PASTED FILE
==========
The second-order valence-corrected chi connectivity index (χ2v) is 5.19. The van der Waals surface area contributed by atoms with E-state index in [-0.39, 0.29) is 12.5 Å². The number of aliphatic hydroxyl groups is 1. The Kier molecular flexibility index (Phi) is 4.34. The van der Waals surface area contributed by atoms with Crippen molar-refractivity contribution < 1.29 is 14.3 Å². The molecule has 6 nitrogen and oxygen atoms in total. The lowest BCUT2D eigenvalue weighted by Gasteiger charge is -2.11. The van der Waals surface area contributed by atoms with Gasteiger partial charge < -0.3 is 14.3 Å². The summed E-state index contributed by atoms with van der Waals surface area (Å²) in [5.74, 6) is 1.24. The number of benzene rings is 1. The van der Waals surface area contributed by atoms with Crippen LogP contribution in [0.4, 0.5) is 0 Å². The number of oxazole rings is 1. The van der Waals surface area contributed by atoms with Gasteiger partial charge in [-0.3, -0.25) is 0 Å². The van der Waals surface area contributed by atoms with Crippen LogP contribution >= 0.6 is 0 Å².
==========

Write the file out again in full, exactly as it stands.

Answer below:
The second-order valence-corrected chi connectivity index (χ2v) is 5.19. The van der Waals surface area contributed by atoms with E-state index in [-0.39, 0.29) is 12.5 Å². The number of aliphatic hydroxyl groups is 1. The Kier molecular flexibility index (Phi) is 4.34. The van der Waals surface area contributed by atoms with Crippen molar-refractivity contribution < 1.29 is 14.3 Å². The molecule has 6 nitrogen and oxygen atoms in total. The lowest BCUT2D eigenvalue weighted by Gasteiger charge is -2.11. The van der Waals surface area contributed by atoms with Gasteiger partial charge < -0.3 is 14.3 Å². The summed E-state index contributed by atoms with van der Waals surface area (Å²) in [5.74, 6) is 1.24. The number of benzene rings is 1. The van der Waals surface area contributed by atoms with Crippen LogP contribution in [0.4, 0.5) is 0 Å². The number of oxazole rings is 1. The van der Waals surface area contributed by atoms with Gasteiger partial charge in [-0.3, -0.25) is 0 Å². The van der Waals surface area contributed by atoms with Crippen LogP contribution >= 0.6 is 0 Å².